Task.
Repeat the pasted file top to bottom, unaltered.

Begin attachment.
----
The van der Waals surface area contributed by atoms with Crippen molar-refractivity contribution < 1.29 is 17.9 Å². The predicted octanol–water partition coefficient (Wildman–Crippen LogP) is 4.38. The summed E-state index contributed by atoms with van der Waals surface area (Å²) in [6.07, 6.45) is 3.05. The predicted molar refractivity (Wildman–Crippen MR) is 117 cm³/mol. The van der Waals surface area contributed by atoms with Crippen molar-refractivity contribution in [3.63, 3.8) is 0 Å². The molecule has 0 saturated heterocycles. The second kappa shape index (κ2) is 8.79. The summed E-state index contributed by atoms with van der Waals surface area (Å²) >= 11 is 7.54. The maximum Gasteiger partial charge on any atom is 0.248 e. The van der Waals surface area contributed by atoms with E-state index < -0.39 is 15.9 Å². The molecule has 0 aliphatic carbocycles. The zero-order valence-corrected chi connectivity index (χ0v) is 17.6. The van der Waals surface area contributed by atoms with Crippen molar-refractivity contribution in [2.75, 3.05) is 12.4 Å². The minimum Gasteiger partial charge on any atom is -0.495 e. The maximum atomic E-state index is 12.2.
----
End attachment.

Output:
The van der Waals surface area contributed by atoms with Crippen molar-refractivity contribution < 1.29 is 17.9 Å². The predicted octanol–water partition coefficient (Wildman–Crippen LogP) is 4.38. The summed E-state index contributed by atoms with van der Waals surface area (Å²) in [6.07, 6.45) is 3.05. The predicted molar refractivity (Wildman–Crippen MR) is 117 cm³/mol. The van der Waals surface area contributed by atoms with Crippen molar-refractivity contribution in [3.63, 3.8) is 0 Å². The molecule has 0 saturated heterocycles. The second kappa shape index (κ2) is 8.79. The summed E-state index contributed by atoms with van der Waals surface area (Å²) >= 11 is 7.54. The maximum Gasteiger partial charge on any atom is 0.248 e. The van der Waals surface area contributed by atoms with E-state index < -0.39 is 15.9 Å². The molecule has 0 aliphatic carbocycles. The zero-order valence-corrected chi connectivity index (χ0v) is 17.6. The van der Waals surface area contributed by atoms with Crippen molar-refractivity contribution in [2.75, 3.05) is 12.4 Å². The minimum Gasteiger partial charge on any atom is -0.495 e. The maximum atomic E-state index is 12.2.